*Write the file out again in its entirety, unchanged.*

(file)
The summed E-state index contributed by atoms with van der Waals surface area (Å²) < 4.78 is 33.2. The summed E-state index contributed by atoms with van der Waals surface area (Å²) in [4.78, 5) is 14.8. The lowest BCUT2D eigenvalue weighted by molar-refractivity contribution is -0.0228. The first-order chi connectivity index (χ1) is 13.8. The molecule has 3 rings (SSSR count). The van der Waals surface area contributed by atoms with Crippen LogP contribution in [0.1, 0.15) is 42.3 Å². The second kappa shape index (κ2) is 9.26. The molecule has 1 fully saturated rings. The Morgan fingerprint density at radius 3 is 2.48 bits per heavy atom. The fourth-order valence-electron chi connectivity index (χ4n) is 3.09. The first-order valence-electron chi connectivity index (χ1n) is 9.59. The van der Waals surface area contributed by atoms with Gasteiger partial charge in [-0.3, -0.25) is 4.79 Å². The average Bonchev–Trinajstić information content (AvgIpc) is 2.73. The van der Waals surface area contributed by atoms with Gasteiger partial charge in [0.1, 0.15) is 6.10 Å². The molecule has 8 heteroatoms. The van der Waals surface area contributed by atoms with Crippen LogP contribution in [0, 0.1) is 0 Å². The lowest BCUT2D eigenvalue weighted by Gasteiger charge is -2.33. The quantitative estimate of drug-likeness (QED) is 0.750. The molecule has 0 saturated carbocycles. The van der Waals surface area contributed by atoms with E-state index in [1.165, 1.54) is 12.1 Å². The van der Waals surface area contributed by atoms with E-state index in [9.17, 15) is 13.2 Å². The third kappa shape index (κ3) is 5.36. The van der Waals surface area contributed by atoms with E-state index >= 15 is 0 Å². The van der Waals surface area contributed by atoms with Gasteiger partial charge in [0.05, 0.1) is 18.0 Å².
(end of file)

The summed E-state index contributed by atoms with van der Waals surface area (Å²) < 4.78 is 33.2. The summed E-state index contributed by atoms with van der Waals surface area (Å²) in [4.78, 5) is 14.8. The lowest BCUT2D eigenvalue weighted by molar-refractivity contribution is -0.0228. The first-order chi connectivity index (χ1) is 13.8. The molecule has 3 rings (SSSR count). The van der Waals surface area contributed by atoms with Crippen LogP contribution in [0.1, 0.15) is 42.3 Å². The second kappa shape index (κ2) is 9.26. The molecule has 1 fully saturated rings. The Morgan fingerprint density at radius 3 is 2.48 bits per heavy atom. The fourth-order valence-electron chi connectivity index (χ4n) is 3.09. The first-order valence-electron chi connectivity index (χ1n) is 9.59. The van der Waals surface area contributed by atoms with Gasteiger partial charge in [-0.3, -0.25) is 4.79 Å². The average Bonchev–Trinajstić information content (AvgIpc) is 2.73. The van der Waals surface area contributed by atoms with Gasteiger partial charge in [0.1, 0.15) is 6.10 Å². The molecule has 8 heteroatoms. The van der Waals surface area contributed by atoms with Crippen LogP contribution in [0, 0.1) is 0 Å². The lowest BCUT2D eigenvalue weighted by Gasteiger charge is -2.33. The quantitative estimate of drug-likeness (QED) is 0.750. The molecule has 0 saturated carbocycles. The van der Waals surface area contributed by atoms with E-state index in [1.165, 1.54) is 12.1 Å². The van der Waals surface area contributed by atoms with E-state index in [9.17, 15) is 13.2 Å². The third kappa shape index (κ3) is 5.36. The van der Waals surface area contributed by atoms with E-state index >= 15 is 0 Å². The van der Waals surface area contributed by atoms with Gasteiger partial charge in [0.05, 0.1) is 18.0 Å².